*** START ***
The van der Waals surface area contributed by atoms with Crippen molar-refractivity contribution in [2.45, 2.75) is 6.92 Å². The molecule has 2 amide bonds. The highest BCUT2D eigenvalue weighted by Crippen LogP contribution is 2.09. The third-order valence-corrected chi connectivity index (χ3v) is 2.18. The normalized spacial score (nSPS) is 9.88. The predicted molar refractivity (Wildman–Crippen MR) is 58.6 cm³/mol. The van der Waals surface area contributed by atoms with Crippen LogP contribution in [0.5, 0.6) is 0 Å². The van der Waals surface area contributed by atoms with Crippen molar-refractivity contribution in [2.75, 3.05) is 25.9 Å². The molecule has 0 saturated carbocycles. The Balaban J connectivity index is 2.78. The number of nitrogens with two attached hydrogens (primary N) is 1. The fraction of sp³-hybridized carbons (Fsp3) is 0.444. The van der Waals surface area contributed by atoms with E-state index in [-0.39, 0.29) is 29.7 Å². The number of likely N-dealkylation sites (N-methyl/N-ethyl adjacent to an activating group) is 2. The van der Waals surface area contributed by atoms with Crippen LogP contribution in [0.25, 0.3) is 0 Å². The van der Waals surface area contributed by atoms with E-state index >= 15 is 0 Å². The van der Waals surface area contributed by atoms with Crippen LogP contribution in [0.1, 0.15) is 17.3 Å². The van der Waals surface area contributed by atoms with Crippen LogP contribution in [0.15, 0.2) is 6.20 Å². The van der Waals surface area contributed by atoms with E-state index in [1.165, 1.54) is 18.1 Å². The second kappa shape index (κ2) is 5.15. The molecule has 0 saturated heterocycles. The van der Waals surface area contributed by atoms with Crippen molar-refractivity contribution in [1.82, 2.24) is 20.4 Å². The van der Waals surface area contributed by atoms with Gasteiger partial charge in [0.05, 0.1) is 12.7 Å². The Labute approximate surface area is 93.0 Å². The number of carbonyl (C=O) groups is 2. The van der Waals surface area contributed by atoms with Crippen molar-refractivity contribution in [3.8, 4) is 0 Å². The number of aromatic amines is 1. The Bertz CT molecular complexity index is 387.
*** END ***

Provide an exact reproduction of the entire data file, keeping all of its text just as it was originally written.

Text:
The van der Waals surface area contributed by atoms with Crippen molar-refractivity contribution in [2.45, 2.75) is 6.92 Å². The molecule has 2 amide bonds. The highest BCUT2D eigenvalue weighted by Crippen LogP contribution is 2.09. The third-order valence-corrected chi connectivity index (χ3v) is 2.18. The normalized spacial score (nSPS) is 9.88. The predicted molar refractivity (Wildman–Crippen MR) is 58.6 cm³/mol. The van der Waals surface area contributed by atoms with Crippen LogP contribution in [0.5, 0.6) is 0 Å². The van der Waals surface area contributed by atoms with Crippen molar-refractivity contribution in [2.75, 3.05) is 25.9 Å². The molecule has 0 saturated carbocycles. The Balaban J connectivity index is 2.78. The number of nitrogens with two attached hydrogens (primary N) is 1. The fraction of sp³-hybridized carbons (Fsp3) is 0.444. The van der Waals surface area contributed by atoms with E-state index in [-0.39, 0.29) is 29.7 Å². The number of likely N-dealkylation sites (N-methyl/N-ethyl adjacent to an activating group) is 2. The van der Waals surface area contributed by atoms with Crippen LogP contribution in [0.25, 0.3) is 0 Å². The van der Waals surface area contributed by atoms with E-state index >= 15 is 0 Å². The van der Waals surface area contributed by atoms with Crippen LogP contribution in [0.1, 0.15) is 17.3 Å². The van der Waals surface area contributed by atoms with Crippen LogP contribution in [0.15, 0.2) is 6.20 Å². The van der Waals surface area contributed by atoms with E-state index in [1.165, 1.54) is 18.1 Å². The second kappa shape index (κ2) is 5.15. The molecule has 0 saturated heterocycles. The van der Waals surface area contributed by atoms with Crippen molar-refractivity contribution in [1.82, 2.24) is 20.4 Å². The van der Waals surface area contributed by atoms with Gasteiger partial charge in [0.05, 0.1) is 12.7 Å². The Labute approximate surface area is 93.0 Å². The number of carbonyl (C=O) groups is 2. The van der Waals surface area contributed by atoms with Crippen molar-refractivity contribution in [3.8, 4) is 0 Å². The number of aromatic amines is 1. The Bertz CT molecular complexity index is 387.